Energy Saving Days to Prevent Winter Blackouts

A cross fade of an electricity meter and an electricity pylon
Author: Samuel Beckingham
Updated: Jun 21, 2023
3 minutes read

Similar to last year, households will be offered discounts for using less electricity at peak times during winter in an effort to reduce the chance of blackouts happening. While National Grid has not expressed concern over its capacity to produce sufficient energy over winter, it believes it would still be in the best interest to offer energy savings days again.

The war in Ukraine has posed a significant risk to the supply of gas throughout Europe, which causes doubt about security over the winter. If any shortage were to come, January would be the most affected month, but contingencies are always in place to prevent blackouts. Making use of energy savings days is just one of the ways in which households can help.

National Grid has generated estimates based on normal supply conditions without any further disruptions. Steps have been taken to minimise the impact on households as the gap in supply and demand has increased to 4.8 gigawatts. Back-up generators are always on call in case the grid is unable to keep up with demand, but these weren’t made use of last time. In terms of coal power stations, these have reduced from a total of 5 reserves to 2.

When it comes to electricity production, the UK is reliant on its gas fired power stations, which produce more than 40% of its electricity. Imports are also required to maintain demand. In terms of low carbon sources, the UK Government website states that over 40% of electricity was produced by renewables throughout 2022. Now the Demand Flexibility Service will be reintroduced over winter to help decrease energy bills as well as demand at peak times.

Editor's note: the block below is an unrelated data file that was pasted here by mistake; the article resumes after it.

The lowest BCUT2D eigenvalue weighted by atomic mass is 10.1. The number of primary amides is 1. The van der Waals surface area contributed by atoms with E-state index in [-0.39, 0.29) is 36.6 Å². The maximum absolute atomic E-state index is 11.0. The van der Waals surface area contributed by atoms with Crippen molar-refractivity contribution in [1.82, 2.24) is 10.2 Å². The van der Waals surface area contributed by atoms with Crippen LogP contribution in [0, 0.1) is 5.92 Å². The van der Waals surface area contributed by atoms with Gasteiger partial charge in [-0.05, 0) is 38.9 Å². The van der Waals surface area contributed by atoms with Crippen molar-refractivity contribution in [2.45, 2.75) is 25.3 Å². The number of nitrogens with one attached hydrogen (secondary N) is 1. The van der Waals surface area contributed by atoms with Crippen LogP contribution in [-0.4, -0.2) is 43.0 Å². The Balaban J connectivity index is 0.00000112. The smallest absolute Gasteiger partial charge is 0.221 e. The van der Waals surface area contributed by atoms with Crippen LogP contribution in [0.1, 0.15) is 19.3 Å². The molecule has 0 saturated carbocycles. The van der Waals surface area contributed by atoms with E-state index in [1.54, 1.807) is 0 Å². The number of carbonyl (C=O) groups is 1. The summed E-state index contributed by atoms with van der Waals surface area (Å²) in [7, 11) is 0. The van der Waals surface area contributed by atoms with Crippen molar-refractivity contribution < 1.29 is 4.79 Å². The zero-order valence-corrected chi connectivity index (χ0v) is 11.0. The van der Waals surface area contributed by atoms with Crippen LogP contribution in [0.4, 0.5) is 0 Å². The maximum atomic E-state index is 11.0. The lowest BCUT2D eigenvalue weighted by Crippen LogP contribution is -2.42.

The catch, as always, is that only households with smart meters are able to participate, which equated to 14 million households across England, Scotland and Wales in 2022. Last year, shifting demand from peak times for a one hour period saved enough energy to power 10 million homes. In terms of rebates, however, it’s not known how much each household received. More importantly, any household that didn’t reduce their consumption was not penalised.

It was up to energy suppliers how their customers received their discounts. This could have been in the form of reduced bills, rebates or a cash offer. Upon analysing usage from last winter, the south and east of England were the areas that reduced their usage the most. In preparation for winter this year, energy suppliers are being consulted to make sure the service is improved upon.

When it comes to energy security and ensuring disruption is minimised, it’s important that everything is done to mitigate the negative effects. If households that are able to participate can lessen demand during peak times, the grid can keep up and make sure that no area of the UK has to be plunged into darkness. Worst case scenarios can be avoided if everyone pitches in. This could mean increasing the time frame for reduced energy consumption, potentially lasting 3–4 hours.